NEW MARKETS HOLD POTENTIAL FOR BETTER INCOME:
WE VIEW PRICES STABILIZING LATER IN THIS YEAR AND THE SIMPLE WAY TO THINK ABOUT IT IS TO STABILIZE  AROUND LONG TERM BREAKEVEN LEVELS. BUT PRICE PRESSURE IS LIKELY TO PUSH GREATER CONSOLIDATION AS FARMERS WORK TOWARD INCREASING ECONOMIES OF SCALE. ..SO, WHAT COULD DRIVE MARKETS IN THE NEAR TERM BESIDES WEATHER EVENTS…NEW MARKETS. THAT'S WHAT FARMERS KEEP TELLING ME EVERY DAY. FIND MORE MARKETS FOR THIS GRAIN. PLACES WEIRD PLACES LIKE SOUTH ASIA MYANMAR INDIA BANGLADESH PLACES THROUGHOUT ALL OF LATIN AMERICA COLUMBIA IS A MAJOR SUCCESS FOR US RIGHT NOW.
ETHANOL DEMAND:
THE U.S. GRAINS COUNCIL THERE ARE OPPORTUNITIES FOR INCREASING THOSE SALES AND OVERALL DEMAND..INCLUDING A NEW PROGRAM TO BEGIN MARKETING ETHANOL AS AN EXPORT. THAT'S JUST GETTING STARTED TO GET GOING ITS LOOKING PROMISING. THERE IS DEMAND OUT THERE. FARMERS NEED TO HAVE NEW DRIVERS OF DEMAND AND EXPORTS OF ETHANOL MAY BE ONE OF THOSE. HOW MUCH IT CAN MOVE PRICES REMAINS TO BE SEEN…IN THE MEAN TIME LENDERS SAY FARMERS MUST BE VIGILANT. FROM A PURELY ECONOMIC STANDPOINT, A RECESSION YOU CAN CALCULATE. THERE IS A SENSE OF CONCERN. SO I GUESS I LOOK AT IT FROM A PSYCHOLOGICAL PERSPECTIVE. PEOPLE ARE TIGHTENING UP. THAT'S PROBABLY THE PRUDENT THING TO DO RIGHT NOW. REPORTING FROM COMMODITY CLASSIC IN NEW ORLEANS. I'M CLINTON GRIFFITHS.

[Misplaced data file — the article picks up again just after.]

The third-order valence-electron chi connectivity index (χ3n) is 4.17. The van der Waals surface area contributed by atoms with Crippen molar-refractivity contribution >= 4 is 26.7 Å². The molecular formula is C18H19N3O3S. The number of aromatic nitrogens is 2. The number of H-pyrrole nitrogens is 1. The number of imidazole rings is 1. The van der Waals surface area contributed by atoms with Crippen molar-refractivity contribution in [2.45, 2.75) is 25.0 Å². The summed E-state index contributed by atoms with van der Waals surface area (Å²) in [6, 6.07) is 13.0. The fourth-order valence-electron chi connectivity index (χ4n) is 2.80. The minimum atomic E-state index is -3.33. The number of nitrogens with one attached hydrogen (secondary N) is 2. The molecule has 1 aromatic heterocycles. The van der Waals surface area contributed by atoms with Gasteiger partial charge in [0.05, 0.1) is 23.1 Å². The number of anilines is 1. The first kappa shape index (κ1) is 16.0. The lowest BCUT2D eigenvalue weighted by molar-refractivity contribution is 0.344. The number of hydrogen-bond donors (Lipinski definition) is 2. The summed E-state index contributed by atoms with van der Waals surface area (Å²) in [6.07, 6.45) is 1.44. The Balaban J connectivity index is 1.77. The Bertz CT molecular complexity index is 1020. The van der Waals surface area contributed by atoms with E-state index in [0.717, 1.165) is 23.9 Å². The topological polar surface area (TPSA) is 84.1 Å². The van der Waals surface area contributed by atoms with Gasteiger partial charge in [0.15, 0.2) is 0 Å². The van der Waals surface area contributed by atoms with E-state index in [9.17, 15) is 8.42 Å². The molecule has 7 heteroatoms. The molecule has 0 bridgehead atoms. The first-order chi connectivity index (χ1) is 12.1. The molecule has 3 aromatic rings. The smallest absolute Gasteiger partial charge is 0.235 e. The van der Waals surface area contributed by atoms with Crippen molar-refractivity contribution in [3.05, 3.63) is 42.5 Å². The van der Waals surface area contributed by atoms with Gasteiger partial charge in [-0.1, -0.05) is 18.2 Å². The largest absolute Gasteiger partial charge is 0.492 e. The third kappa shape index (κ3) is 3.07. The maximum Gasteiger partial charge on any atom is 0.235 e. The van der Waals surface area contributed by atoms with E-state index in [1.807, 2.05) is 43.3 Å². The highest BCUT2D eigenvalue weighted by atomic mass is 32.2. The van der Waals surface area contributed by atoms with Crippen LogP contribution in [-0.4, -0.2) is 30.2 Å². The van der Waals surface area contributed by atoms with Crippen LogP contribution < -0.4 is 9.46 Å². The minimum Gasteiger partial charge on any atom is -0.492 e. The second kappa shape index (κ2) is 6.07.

MONSANTO DOWNGRADES ECONOMIC OUTLOOK:
SHARES IN MONSANTO TUMBLED AGAIN THURSDAY AFTER THE CHEM AND SEEDS COMPANY DOWNGRADED ITS ECONOMIC OUTLOOK. THIS WAS THE SECOND REVISION IN AS MANY MONTHS. MONSANTO BLAMES A COMBINATION OF FACTORS, INCLUDING "COMPRESSED" FARMER MARGINS AND COMPETITION IN HERBICIDES. 
IN JANUARY, MONSANTO CUT ITS EARNINGS FORECAST BY 30-CENTS A SHARE. SINCE THEN, IT TOOK-OFF ANOTHER 70-CENTS A SHARE.
50 YEARS AFTER THE STORM, NORTH DAKOTA RECALLS CATTLE LOSSES
TODAY MARKS 50 YEARS SINCE AN EPIC STORM IN-UNDATED THE NORTHERN PLAINS. IT ACTUALLY BEGAN ON MARCH 2ND, 1966. WITH 70 MILE AN HOUR WINDS AND BLINDING SNOW.
BY THE TIME IT WAS OVER, TENS OF THOUSANDS OF CATTLE IN NORTH DAKOTA HAD DIED. SOME ESTIMATES PUT THE LOSS AS HIGH AS 75-THOUSAND HEAD. CLIFF NAYLOR REPORTS ON A PRODUCER WHO WEATHERED THE STATE'S WORST WINTER STORM AND IS STILL IN THE BUSINESS TODAY.
 HE'S WEATHERED MANY STORMS, INCLUDING THE BLIZZARD OF '66, AND HAS NO PLANS TO RETIRE FROM THE BUSINESS ANYTIME SOON. IN KIDDER COUNTY, CLIFF NAYLOR, REPORTING FOR AGDAY.
CROP COMMENTS:
NOW LETS CHECK IN WITH MIKE HOFFMAN FOR THIS MORNING'S CROP COMMENTS. MIKE